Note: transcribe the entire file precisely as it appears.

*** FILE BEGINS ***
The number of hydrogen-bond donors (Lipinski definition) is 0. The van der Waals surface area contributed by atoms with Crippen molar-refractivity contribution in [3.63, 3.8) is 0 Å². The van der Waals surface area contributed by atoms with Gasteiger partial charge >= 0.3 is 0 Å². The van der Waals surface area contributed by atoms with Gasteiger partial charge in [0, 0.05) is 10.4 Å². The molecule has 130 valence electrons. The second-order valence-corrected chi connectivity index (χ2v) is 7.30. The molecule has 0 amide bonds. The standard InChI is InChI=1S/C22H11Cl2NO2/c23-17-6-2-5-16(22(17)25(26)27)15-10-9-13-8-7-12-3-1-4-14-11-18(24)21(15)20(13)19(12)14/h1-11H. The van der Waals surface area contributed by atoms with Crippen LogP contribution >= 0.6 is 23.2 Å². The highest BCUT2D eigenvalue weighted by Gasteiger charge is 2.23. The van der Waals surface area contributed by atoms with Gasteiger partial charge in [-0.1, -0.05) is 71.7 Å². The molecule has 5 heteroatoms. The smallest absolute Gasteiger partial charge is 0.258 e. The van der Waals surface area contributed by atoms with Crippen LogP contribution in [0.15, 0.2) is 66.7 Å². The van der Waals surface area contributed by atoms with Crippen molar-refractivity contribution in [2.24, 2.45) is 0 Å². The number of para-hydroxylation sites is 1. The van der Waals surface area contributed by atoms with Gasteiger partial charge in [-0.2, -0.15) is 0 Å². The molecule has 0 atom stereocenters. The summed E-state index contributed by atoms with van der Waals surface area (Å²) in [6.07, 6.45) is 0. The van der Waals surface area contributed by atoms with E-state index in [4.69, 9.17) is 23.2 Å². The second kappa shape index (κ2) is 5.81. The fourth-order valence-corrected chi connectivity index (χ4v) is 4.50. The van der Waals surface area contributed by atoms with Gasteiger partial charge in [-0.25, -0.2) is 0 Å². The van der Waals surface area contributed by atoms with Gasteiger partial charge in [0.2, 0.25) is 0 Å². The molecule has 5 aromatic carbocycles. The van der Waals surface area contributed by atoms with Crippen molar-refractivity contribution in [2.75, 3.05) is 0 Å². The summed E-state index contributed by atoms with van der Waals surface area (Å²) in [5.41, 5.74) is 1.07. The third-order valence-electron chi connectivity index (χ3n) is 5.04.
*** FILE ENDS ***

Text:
The number of hydrogen-bond donors (Lipinski definition) is 0. The van der Waals surface area contributed by atoms with Crippen molar-refractivity contribution in [3.63, 3.8) is 0 Å². The van der Waals surface area contributed by atoms with Gasteiger partial charge >= 0.3 is 0 Å². The van der Waals surface area contributed by atoms with Gasteiger partial charge in [0, 0.05) is 10.4 Å². The molecule has 130 valence electrons. The second-order valence-corrected chi connectivity index (χ2v) is 7.30. The molecule has 0 amide bonds. The standard InChI is InChI=1S/C22H11Cl2NO2/c23-17-6-2-5-16(22(17)25(26)27)15-10-9-13-8-7-12-3-1-4-14-11-18(24)21(15)20(13)19(12)14/h1-11H. The van der Waals surface area contributed by atoms with Crippen LogP contribution >= 0.6 is 23.2 Å². The highest BCUT2D eigenvalue weighted by Gasteiger charge is 2.23. The van der Waals surface area contributed by atoms with Gasteiger partial charge in [-0.1, -0.05) is 71.7 Å². The molecule has 5 heteroatoms. The smallest absolute Gasteiger partial charge is 0.258 e. The van der Waals surface area contributed by atoms with Crippen LogP contribution in [0.15, 0.2) is 66.7 Å². The van der Waals surface area contributed by atoms with Crippen molar-refractivity contribution in [2.24, 2.45) is 0 Å². The number of para-hydroxylation sites is 1. The van der Waals surface area contributed by atoms with Gasteiger partial charge in [-0.2, -0.15) is 0 Å². The molecule has 0 atom stereocenters. The summed E-state index contributed by atoms with van der Waals surface area (Å²) in [6.07, 6.45) is 0. The van der Waals surface area contributed by atoms with E-state index in [4.69, 9.17) is 23.2 Å². The second kappa shape index (κ2) is 5.81. The fourth-order valence-corrected chi connectivity index (χ4v) is 4.50. The van der Waals surface area contributed by atoms with Gasteiger partial charge in [-0.25, -0.2) is 0 Å². The van der Waals surface area contributed by atoms with Gasteiger partial charge in [0.2, 0.25) is 0 Å². The molecule has 5 aromatic carbocycles. The van der Waals surface area contributed by atoms with Crippen molar-refractivity contribution in [2.75, 3.05) is 0 Å². The summed E-state index contributed by atoms with van der Waals surface area (Å²) in [5.41, 5.74) is 1.07. The third-order valence-electron chi connectivity index (χ3n) is 5.04.